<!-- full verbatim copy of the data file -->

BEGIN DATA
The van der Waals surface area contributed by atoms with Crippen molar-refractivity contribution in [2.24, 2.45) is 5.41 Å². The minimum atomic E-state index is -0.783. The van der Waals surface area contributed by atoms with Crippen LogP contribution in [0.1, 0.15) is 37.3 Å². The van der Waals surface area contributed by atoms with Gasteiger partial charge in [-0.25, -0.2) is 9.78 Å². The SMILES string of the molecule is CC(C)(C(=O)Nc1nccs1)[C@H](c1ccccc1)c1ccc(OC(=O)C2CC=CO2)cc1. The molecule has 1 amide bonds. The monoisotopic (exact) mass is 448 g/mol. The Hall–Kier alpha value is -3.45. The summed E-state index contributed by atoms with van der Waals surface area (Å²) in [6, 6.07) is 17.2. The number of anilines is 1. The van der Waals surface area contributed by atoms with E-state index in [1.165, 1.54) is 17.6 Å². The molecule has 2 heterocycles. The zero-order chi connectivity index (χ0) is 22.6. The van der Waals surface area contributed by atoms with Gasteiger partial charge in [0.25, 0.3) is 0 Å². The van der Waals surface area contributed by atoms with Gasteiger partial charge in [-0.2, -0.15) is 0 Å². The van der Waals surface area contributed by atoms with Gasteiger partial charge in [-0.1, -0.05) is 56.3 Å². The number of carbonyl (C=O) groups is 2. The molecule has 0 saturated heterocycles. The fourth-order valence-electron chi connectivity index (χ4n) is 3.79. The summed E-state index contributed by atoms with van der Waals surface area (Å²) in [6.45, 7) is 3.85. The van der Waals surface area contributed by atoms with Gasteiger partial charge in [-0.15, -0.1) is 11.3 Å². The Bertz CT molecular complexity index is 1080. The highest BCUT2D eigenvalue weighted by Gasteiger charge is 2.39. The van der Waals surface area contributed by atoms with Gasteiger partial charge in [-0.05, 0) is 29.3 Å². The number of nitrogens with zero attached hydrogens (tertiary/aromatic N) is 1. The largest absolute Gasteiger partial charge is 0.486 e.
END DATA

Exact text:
The van der Waals surface area contributed by atoms with Crippen molar-refractivity contribution in [2.24, 2.45) is 5.41 Å². The minimum atomic E-state index is -0.783. The van der Waals surface area contributed by atoms with Crippen LogP contribution in [0.1, 0.15) is 37.3 Å². The van der Waals surface area contributed by atoms with Gasteiger partial charge in [-0.25, -0.2) is 9.78 Å². The SMILES string of the molecule is CC(C)(C(=O)Nc1nccs1)[C@H](c1ccccc1)c1ccc(OC(=O)C2CC=CO2)cc1. The molecule has 1 amide bonds. The monoisotopic (exact) mass is 448 g/mol. The Hall–Kier alpha value is -3.45. The summed E-state index contributed by atoms with van der Waals surface area (Å²) in [6, 6.07) is 17.2. The number of anilines is 1. The van der Waals surface area contributed by atoms with E-state index in [1.165, 1.54) is 17.6 Å². The molecule has 2 heterocycles. The zero-order chi connectivity index (χ0) is 22.6. The van der Waals surface area contributed by atoms with Gasteiger partial charge in [0.25, 0.3) is 0 Å². The van der Waals surface area contributed by atoms with Gasteiger partial charge in [-0.2, -0.15) is 0 Å². The van der Waals surface area contributed by atoms with Gasteiger partial charge in [-0.1, -0.05) is 56.3 Å². The number of carbonyl (C=O) groups is 2. The molecule has 0 saturated heterocycles. The fourth-order valence-electron chi connectivity index (χ4n) is 3.79. The summed E-state index contributed by atoms with van der Waals surface area (Å²) in [6.45, 7) is 3.85. The van der Waals surface area contributed by atoms with Gasteiger partial charge in [-0.15, -0.1) is 11.3 Å². The Bertz CT molecular complexity index is 1080. The highest BCUT2D eigenvalue weighted by Gasteiger charge is 2.39. The van der Waals surface area contributed by atoms with Gasteiger partial charge in [-0.05, 0) is 29.3 Å². The number of nitrogens with zero attached hydrogens (tertiary/aromatic N) is 1. The largest absolute Gasteiger partial charge is 0.486 e.